I also practice dry firing a lot to build muscle memory and coordination.

    One other thing... often in hunting situations your body will be somewhat fatigued and maybe winded and more difficult to hold steady. It doesn't hurt to practice holding and maybe dry firing when in the field with pack and gear or do some calastentics at the range.

    Hope this helps.

  5. #5

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    http://www.scribd.com/doc/2411860/Offhand-Holding-Drill

    Heres a good drill

    Lawton and Tubbs are proven performers offhand

    Offhand is my weakest position, so I practice it the most.
    I shoot 9 out of 10 into the ten ring on the SR target 200 yds with an iron sighted AR15.

    Physical conditioning helps a whole bunch, both aerobic and weights.

    Dry fire, air rifle and snapping in drills, such as dry fire, hold the rifle in position for one minute, 20 times.

    Good luck!

  6. #6
    Charterboat Operator kodiakcombo's Avatar
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    Default pelletgun

    A pellet gun with/without scope and depending on what your after size wise, I hang a sturdy can from a branch with downrigger wire along with a sturdy lid so it kinda looks like a wind chime. Then shoot 30 to 40 rounds a day. The target is visible from my kitchen window and I take 2 or 3 shot at a time. The breeze will move the target but constinue the steady fall over the target. This prepares me for small target, like the heads of marine mammals or head shots for deer. It seems to build the muscles needed to hold, sometime the marine mammals submerge for a second and pop back up and wham! I start at 12 and slowly fall down, I also do side to side. good luck.

  7. #7
    Member Alangaq's Avatar
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    Ok, so one of the “shooting drills” that I practice at home involves the use of………….. miniature animals. Yes I am fully aware of how utterly ridiculous that sounds, but for me at least it seems to help, and makes practice a bit more realistic and interesting. Fortunately for me, I am blessed with three young boys, so the inventory of critters available for “shooting practice” is quite extensive indeed, although shot placement skills for a triceratops or iguanodon may not have much in the way of useful modern application, it does make for a nice brake from the other more commonly encountered animals.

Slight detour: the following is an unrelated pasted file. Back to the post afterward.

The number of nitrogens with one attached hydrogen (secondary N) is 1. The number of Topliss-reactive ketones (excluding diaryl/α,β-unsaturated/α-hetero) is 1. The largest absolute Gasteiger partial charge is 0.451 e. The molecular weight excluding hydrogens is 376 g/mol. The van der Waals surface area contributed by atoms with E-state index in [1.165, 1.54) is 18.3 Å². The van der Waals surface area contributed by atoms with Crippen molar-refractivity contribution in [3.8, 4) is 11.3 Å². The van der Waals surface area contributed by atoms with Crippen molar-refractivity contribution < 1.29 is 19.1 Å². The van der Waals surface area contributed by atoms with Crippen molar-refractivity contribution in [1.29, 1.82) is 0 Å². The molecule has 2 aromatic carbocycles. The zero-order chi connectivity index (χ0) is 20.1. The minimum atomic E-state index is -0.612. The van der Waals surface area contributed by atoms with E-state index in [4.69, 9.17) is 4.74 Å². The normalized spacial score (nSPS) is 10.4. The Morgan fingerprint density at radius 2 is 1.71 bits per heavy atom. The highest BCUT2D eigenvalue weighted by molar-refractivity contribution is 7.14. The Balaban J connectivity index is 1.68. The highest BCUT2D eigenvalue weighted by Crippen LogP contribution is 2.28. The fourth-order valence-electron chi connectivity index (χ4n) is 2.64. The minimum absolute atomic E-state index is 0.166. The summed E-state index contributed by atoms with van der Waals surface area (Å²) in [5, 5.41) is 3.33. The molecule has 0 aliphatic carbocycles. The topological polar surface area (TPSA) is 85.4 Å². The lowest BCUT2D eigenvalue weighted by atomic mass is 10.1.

Ok, seriously. I set these little guys up in the garage (most toy stores carry them) in all kinds of different position to simulate what one may encounter in the field. Then I practice from the different shooting position, including of course the standing position. Sight picture, a steady hold, consistent trigger pull, good follow thru, and proper bullet placement are the goals of this exercise. Naturally this is all done with dry fire as the boys would not be happy about pellet damage to their critters!

    Don’t laugh………. Its more fun that looking at a stupid white dot on the wall……..
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  8. #8

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    All of my off hand shooting outside of practicing with plastic quart jars filled with water (four in a row the number of shots my 06 mag holds) at 100yds is when I am hunting. Practice is as many have said, the key to shooting off hand and being successful. I have a sling I practice with and also practice with out the sling because some shots have to be taken very quickly. I practice with the quart jars by starting from the rifle at rest then move it to the shoulder and gain my target in the sight picture and fire, then bolt my Mark V without it leaving the shoulder and fire as fast as I can regain my next target until all four targets are dispatched. I like to get three groups of four jars without a miss before I end my practice. It has paid off in the field through the years using this means of practice and has allowed me to take game on the run in open fields, the last being a deer flat out in a bean field at 175yds and my 06 rolled him up. My brother-in-law was impressed and I told him it was because of my practice that I was able to hit the deer.